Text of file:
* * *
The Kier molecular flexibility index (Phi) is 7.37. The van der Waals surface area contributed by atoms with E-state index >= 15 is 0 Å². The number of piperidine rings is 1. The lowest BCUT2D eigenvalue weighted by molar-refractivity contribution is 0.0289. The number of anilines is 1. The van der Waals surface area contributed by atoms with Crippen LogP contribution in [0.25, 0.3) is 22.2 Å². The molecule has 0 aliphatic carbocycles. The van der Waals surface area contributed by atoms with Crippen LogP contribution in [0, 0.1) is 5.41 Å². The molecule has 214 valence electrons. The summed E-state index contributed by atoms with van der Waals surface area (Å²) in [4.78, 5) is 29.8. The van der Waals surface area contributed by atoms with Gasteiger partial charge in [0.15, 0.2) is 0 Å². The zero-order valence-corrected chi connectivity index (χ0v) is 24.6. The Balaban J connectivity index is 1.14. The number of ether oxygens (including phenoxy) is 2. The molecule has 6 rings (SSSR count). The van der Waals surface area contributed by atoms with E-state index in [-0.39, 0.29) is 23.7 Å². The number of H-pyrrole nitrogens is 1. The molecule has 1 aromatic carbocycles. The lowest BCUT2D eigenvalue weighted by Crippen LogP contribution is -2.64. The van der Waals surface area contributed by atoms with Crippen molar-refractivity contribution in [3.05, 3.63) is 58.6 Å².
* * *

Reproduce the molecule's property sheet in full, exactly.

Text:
The Kier molecular flexibility index (Phi) is 7.37. The van der Waals surface area contributed by atoms with E-state index >= 15 is 0 Å². The number of piperidine rings is 1. The lowest BCUT2D eigenvalue weighted by molar-refractivity contribution is 0.0289. The number of anilines is 1. The van der Waals surface area contributed by atoms with Crippen LogP contribution in [0.25, 0.3) is 22.2 Å². The molecule has 0 aliphatic carbocycles. The van der Waals surface area contributed by atoms with Crippen LogP contribution in [0, 0.1) is 5.41 Å². The molecule has 214 valence electrons. The summed E-state index contributed by atoms with van der Waals surface area (Å²) in [4.78, 5) is 29.8. The van der Waals surface area contributed by atoms with Gasteiger partial charge in [0.15, 0.2) is 0 Å². The zero-order valence-corrected chi connectivity index (χ0v) is 24.6. The Balaban J connectivity index is 1.14. The number of ether oxygens (including phenoxy) is 2. The molecule has 6 rings (SSSR count). The van der Waals surface area contributed by atoms with E-state index in [-0.39, 0.29) is 23.7 Å². The number of H-pyrrole nitrogens is 1. The molecule has 1 aromatic carbocycles. The lowest BCUT2D eigenvalue weighted by Crippen LogP contribution is -2.64. The van der Waals surface area contributed by atoms with Crippen molar-refractivity contribution in [3.05, 3.63) is 58.6 Å².